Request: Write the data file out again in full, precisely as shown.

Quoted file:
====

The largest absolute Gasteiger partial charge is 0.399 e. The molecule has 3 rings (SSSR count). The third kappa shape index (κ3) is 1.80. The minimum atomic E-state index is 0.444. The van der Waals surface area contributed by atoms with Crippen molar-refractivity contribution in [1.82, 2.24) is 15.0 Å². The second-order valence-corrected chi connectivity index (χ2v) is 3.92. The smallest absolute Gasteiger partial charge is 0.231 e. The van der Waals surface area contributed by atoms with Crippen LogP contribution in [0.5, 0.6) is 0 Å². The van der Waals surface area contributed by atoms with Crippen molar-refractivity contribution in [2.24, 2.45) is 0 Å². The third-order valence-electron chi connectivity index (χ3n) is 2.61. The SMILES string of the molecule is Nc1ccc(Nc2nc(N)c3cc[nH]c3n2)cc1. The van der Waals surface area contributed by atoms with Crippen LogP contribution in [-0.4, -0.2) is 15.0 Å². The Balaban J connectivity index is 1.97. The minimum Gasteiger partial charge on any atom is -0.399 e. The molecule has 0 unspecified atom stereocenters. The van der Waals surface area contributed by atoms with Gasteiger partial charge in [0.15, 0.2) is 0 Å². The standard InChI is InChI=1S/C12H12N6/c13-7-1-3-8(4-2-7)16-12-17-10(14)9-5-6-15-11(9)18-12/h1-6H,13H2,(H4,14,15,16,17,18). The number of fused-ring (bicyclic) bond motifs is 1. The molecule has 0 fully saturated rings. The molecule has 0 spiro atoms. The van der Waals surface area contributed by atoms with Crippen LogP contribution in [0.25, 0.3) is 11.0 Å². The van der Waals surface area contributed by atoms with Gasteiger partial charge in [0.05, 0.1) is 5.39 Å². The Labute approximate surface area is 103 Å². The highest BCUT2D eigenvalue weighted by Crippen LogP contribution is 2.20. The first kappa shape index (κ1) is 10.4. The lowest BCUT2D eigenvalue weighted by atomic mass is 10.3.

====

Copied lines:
The largest absolute Gasteiger partial charge is 0.399 e. The molecule has 3 rings (SSSR count). The third kappa shape index (κ3) is 1.80. The minimum atomic E-state index is 0.444. The van der Waals surface area contributed by atoms with Crippen molar-refractivity contribution in [1.82, 2.24) is 15.0 Å². The second-order valence-corrected chi connectivity index (χ2v) is 3.92. The smallest absolute Gasteiger partial charge is 0.231 e. The van der Waals surface area contributed by atoms with Crippen LogP contribution in [0.5, 0.6) is 0 Å². The van der Waals surface area contributed by atoms with Crippen molar-refractivity contribution in [2.24, 2.45) is 0 Å². The third-order valence-electron chi connectivity index (χ3n) is 2.61. The SMILES string of the molecule is Nc1ccc(Nc2nc(N)c3cc[nH]c3n2)cc1. The van der Waals surface area contributed by atoms with Crippen LogP contribution in [-0.4, -0.2) is 15.0 Å². The Balaban J connectivity index is 1.97. The minimum Gasteiger partial charge on any atom is -0.399 e. The molecule has 0 unspecified atom stereocenters. The van der Waals surface area contributed by atoms with Gasteiger partial charge in [0.15, 0.2) is 0 Å². The standard InChI is InChI=1S/C12H12N6/c13-7-1-3-8(4-2-7)16-12-17-10(14)9-5-6-15-11(9)18-12/h1-6H,13H2,(H4,14,15,16,17,18). The number of fused-ring (bicyclic) bond motifs is 1. The molecule has 0 fully saturated rings. The molecule has 0 spiro atoms. The van der Waals surface area contributed by atoms with Crippen LogP contribution in [0.25, 0.3) is 11.0 Å². The van der Waals surface area contributed by atoms with Gasteiger partial charge in [0.05, 0.1) is 5.39 Å². The Labute approximate surface area is 103 Å². The highest BCUT2D eigenvalue weighted by Crippen LogP contribution is 2.20. The first kappa shape index (κ1) is 10.4. The lowest BCUT2D eigenvalue weighted by atomic mass is 10.3.